"We are considering beginning Google's mobile-search ads on our wireless Internet network during the second half of this year," said Yang Yoon-seon, head of SK Telecom's search department.
Since February, SK Telecom, holding more than 20 million mobile phone subscribers in South Korea, has incorporated Google's search engine for its wireless Internet service, but has yet to offer the mobile-search ads.
This is the move everyone in the wireless market has been waiting for. While both Google and Yahoo have been testing mobile search ads, no one really seems to know how well they will perform in an open commercial launch. Earlier this year Google hinted that its mobile ad trials were working well, but there has been little publicly released data to date.
As I argued last month, the biggest obstacle to mobile search advertising is still mobile search:
The third challenge is mobile search -- or the lack thereof. I have had several people try to talk to me about mobile search marketing. This is kind of a challenge since mobile search is still very much an emerging category, much less mobile search marketing.
As we all know, the bulk of successful online advertising these days is search-based. It's simple, text link ads on Google and search-based ads are just more relevant. Obviously, marketers are eager to replicate this success on the third screen. But for that to happen, mobile search has to, you know, actually take off. Without viable mobile search, there won't be any mobile search advertising. In a sense, predicting the growth of mobile advertising before mobile search has had a chance to develop is putting the cart before the horse.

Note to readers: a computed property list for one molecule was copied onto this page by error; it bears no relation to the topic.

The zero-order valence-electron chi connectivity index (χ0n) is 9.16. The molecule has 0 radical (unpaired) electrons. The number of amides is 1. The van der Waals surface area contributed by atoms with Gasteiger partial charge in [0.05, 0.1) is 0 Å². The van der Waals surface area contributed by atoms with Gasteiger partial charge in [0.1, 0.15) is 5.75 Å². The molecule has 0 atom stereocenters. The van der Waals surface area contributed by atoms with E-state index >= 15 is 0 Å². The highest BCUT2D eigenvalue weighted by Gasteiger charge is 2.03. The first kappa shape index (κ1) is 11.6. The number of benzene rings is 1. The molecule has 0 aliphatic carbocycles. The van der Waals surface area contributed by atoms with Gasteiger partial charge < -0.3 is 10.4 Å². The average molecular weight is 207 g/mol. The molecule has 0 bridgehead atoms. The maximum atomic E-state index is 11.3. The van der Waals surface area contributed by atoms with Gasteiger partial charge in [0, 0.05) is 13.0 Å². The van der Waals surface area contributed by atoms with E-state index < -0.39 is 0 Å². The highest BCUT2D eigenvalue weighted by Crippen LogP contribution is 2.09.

On the other hand, we also know that mobile search is beginning to push mobile Web traffic growth. So obviously people are starting to use mobile search.
But we still don't have any market numbers or any real full-blown commercial launches. I suspect that once SK Telecom launches, though, other carriers will follow suit.
What do you think? How long until we see a viable mobile search ad market?